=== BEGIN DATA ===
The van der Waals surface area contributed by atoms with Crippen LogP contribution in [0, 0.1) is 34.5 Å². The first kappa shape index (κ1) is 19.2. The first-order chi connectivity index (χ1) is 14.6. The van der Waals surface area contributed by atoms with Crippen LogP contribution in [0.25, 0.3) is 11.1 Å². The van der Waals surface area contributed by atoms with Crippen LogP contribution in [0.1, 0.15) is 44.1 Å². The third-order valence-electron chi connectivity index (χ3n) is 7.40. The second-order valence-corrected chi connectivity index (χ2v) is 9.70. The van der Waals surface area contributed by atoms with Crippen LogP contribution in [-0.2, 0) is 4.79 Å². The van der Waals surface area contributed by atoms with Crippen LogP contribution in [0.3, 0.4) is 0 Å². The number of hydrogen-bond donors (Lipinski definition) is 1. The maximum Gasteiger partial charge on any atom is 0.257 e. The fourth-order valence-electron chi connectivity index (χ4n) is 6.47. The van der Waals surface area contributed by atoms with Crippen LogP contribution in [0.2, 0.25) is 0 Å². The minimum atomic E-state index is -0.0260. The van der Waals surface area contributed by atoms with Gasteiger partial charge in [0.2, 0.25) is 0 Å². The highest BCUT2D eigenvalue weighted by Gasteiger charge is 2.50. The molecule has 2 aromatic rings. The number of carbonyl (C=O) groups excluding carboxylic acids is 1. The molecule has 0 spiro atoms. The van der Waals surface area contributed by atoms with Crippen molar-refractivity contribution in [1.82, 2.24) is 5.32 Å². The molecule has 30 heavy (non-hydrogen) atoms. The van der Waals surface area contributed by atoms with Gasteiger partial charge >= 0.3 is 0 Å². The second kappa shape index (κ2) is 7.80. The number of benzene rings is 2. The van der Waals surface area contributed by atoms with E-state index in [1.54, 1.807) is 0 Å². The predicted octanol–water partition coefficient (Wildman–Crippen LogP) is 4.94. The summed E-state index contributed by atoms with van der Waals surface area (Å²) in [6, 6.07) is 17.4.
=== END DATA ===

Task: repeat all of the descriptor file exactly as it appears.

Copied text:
The van der Waals surface area contributed by atoms with Crippen LogP contribution in [0, 0.1) is 34.5 Å². The first kappa shape index (κ1) is 19.2. The first-order chi connectivity index (χ1) is 14.6. The van der Waals surface area contributed by atoms with Crippen LogP contribution in [0.25, 0.3) is 11.1 Å². The van der Waals surface area contributed by atoms with Crippen LogP contribution in [0.1, 0.15) is 44.1 Å². The third-order valence-electron chi connectivity index (χ3n) is 7.40. The second-order valence-corrected chi connectivity index (χ2v) is 9.70. The van der Waals surface area contributed by atoms with Crippen LogP contribution in [-0.2, 0) is 4.79 Å². The van der Waals surface area contributed by atoms with Crippen LogP contribution in [0.3, 0.4) is 0 Å². The number of hydrogen-bond donors (Lipinski definition) is 1. The maximum Gasteiger partial charge on any atom is 0.257 e. The fourth-order valence-electron chi connectivity index (χ4n) is 6.47. The van der Waals surface area contributed by atoms with Crippen LogP contribution in [0.2, 0.25) is 0 Å². The minimum atomic E-state index is -0.0260. The van der Waals surface area contributed by atoms with Gasteiger partial charge in [0.2, 0.25) is 0 Å². The highest BCUT2D eigenvalue weighted by Gasteiger charge is 2.50. The molecule has 2 aromatic rings. The number of carbonyl (C=O) groups excluding carboxylic acids is 1. The molecule has 0 spiro atoms. The van der Waals surface area contributed by atoms with Crippen molar-refractivity contribution in [1.82, 2.24) is 5.32 Å². The molecule has 30 heavy (non-hydrogen) atoms. The van der Waals surface area contributed by atoms with Gasteiger partial charge >= 0.3 is 0 Å². The second kappa shape index (κ2) is 7.80. The number of benzene rings is 2. The van der Waals surface area contributed by atoms with E-state index in [1.54, 1.807) is 0 Å². The predicted octanol–water partition coefficient (Wildman–Crippen LogP) is 4.94. The summed E-state index contributed by atoms with van der Waals surface area (Å²) in [6, 6.07) is 17.4.